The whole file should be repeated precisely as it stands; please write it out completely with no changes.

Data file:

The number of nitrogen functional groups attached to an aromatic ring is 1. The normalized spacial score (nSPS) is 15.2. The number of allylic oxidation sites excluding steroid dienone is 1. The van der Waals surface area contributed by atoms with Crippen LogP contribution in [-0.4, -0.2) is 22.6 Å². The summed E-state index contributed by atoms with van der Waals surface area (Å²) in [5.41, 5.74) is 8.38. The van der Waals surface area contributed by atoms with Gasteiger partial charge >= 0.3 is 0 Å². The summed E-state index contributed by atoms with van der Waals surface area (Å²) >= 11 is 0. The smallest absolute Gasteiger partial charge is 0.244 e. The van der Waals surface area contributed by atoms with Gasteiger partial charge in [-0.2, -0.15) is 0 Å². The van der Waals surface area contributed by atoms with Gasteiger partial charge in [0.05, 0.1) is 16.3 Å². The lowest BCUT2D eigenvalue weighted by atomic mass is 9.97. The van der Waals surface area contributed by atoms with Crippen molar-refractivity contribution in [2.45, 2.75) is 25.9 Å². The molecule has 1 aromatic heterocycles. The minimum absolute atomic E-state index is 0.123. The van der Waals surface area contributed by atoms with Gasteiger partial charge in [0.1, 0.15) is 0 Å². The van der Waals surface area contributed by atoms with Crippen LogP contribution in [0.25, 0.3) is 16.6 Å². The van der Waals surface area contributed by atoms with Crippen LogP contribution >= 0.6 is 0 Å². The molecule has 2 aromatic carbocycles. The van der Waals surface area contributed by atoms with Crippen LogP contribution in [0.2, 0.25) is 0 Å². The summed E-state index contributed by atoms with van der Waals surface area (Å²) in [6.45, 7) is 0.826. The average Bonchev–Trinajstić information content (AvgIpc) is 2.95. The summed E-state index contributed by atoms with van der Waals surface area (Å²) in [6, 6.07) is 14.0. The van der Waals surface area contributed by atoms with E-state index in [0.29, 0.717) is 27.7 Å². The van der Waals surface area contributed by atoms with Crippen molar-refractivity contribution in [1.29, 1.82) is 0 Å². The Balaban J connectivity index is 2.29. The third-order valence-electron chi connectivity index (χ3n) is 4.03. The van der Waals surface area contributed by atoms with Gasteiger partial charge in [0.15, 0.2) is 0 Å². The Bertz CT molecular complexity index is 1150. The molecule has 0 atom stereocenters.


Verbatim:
The number of nitrogen functional groups attached to an aromatic ring is 1. The normalized spacial score (nSPS) is 15.2. The number of allylic oxidation sites excluding steroid dienone is 1. The van der Waals surface area contributed by atoms with Crippen LogP contribution in [-0.4, -0.2) is 22.6 Å². The summed E-state index contributed by atoms with van der Waals surface area (Å²) in [5.41, 5.74) is 8.38. The van der Waals surface area contributed by atoms with Gasteiger partial charge >= 0.3 is 0 Å². The summed E-state index contributed by atoms with van der Waals surface area (Å²) >= 11 is 0. The smallest absolute Gasteiger partial charge is 0.244 e. The van der Waals surface area contributed by atoms with Gasteiger partial charge in [-0.2, -0.15) is 0 Å². The van der Waals surface area contributed by atoms with Gasteiger partial charge in [0.05, 0.1) is 16.3 Å². The lowest BCUT2D eigenvalue weighted by atomic mass is 9.97. The van der Waals surface area contributed by atoms with Crippen molar-refractivity contribution in [2.45, 2.75) is 25.9 Å². The molecule has 1 aromatic heterocycles. The minimum absolute atomic E-state index is 0.123. The van der Waals surface area contributed by atoms with Gasteiger partial charge in [0.1, 0.15) is 0 Å². The van der Waals surface area contributed by atoms with Crippen LogP contribution in [0.25, 0.3) is 16.6 Å². The van der Waals surface area contributed by atoms with Crippen LogP contribution >= 0.6 is 0 Å². The molecule has 2 aromatic carbocycles. The van der Waals surface area contributed by atoms with Crippen LogP contribution in [0.2, 0.25) is 0 Å². The summed E-state index contributed by atoms with van der Waals surface area (Å²) in [6.45, 7) is 0.826. The average Bonchev–Trinajstić information content (AvgIpc) is 2.95. The summed E-state index contributed by atoms with van der Waals surface area (Å²) in [6, 6.07) is 14.0. The van der Waals surface area contributed by atoms with E-state index in [0.29, 0.717) is 27.7 Å². The van der Waals surface area contributed by atoms with Crippen molar-refractivity contribution in [1.29, 1.82) is 0 Å². The Balaban J connectivity index is 2.29. The third-order valence-electron chi connectivity index (χ3n) is 4.03. The van der Waals surface area contributed by atoms with Gasteiger partial charge in [0.15, 0.2) is 0 Å². The Bertz CT molecular complexity index is 1150. The molecule has 0 atom stereocenters.